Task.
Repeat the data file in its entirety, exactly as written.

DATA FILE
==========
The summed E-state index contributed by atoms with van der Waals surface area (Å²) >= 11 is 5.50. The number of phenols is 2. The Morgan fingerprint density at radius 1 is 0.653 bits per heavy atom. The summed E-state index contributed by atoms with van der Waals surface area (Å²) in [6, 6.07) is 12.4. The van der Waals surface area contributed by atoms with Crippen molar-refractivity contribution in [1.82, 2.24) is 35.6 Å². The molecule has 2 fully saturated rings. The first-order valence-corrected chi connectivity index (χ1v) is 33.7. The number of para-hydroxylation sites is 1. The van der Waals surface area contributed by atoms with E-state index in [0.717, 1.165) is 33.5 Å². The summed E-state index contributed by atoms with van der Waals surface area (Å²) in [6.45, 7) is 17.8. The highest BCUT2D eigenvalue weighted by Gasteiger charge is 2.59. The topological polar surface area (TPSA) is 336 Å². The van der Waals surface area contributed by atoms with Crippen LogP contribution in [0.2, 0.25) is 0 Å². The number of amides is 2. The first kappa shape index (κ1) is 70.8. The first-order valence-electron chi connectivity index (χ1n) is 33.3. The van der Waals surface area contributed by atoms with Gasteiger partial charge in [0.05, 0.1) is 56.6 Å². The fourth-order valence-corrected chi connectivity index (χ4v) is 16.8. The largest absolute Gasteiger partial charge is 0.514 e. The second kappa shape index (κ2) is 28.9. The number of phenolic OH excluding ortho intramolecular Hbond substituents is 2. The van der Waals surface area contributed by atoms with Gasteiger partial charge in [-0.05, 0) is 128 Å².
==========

The summed E-state index contributed by atoms with van der Waals surface area (Å²) >= 11 is 5.50. The number of phenols is 2. The Morgan fingerprint density at radius 1 is 0.653 bits per heavy atom. The summed E-state index contributed by atoms with van der Waals surface area (Å²) in [6, 6.07) is 12.4. The van der Waals surface area contributed by atoms with Crippen molar-refractivity contribution in [1.82, 2.24) is 35.6 Å². The molecule has 2 fully saturated rings. The first-order valence-corrected chi connectivity index (χ1v) is 33.7. The number of para-hydroxylation sites is 1. The van der Waals surface area contributed by atoms with E-state index in [0.717, 1.165) is 33.5 Å². The summed E-state index contributed by atoms with van der Waals surface area (Å²) in [6.45, 7) is 17.8. The highest BCUT2D eigenvalue weighted by Gasteiger charge is 2.59. The topological polar surface area (TPSA) is 336 Å². The van der Waals surface area contributed by atoms with Crippen LogP contribution in [0.2, 0.25) is 0 Å². The number of amides is 2. The first kappa shape index (κ1) is 70.8. The first-order valence-electron chi connectivity index (χ1n) is 33.3. The van der Waals surface area contributed by atoms with Gasteiger partial charge in [0.05, 0.1) is 56.6 Å². The fourth-order valence-corrected chi connectivity index (χ4v) is 16.8. The largest absolute Gasteiger partial charge is 0.514 e. The second kappa shape index (κ2) is 28.9. The number of phenolic OH excluding ortho intramolecular Hbond substituents is 2. The van der Waals surface area contributed by atoms with Gasteiger partial charge in [-0.05, 0) is 128 Å².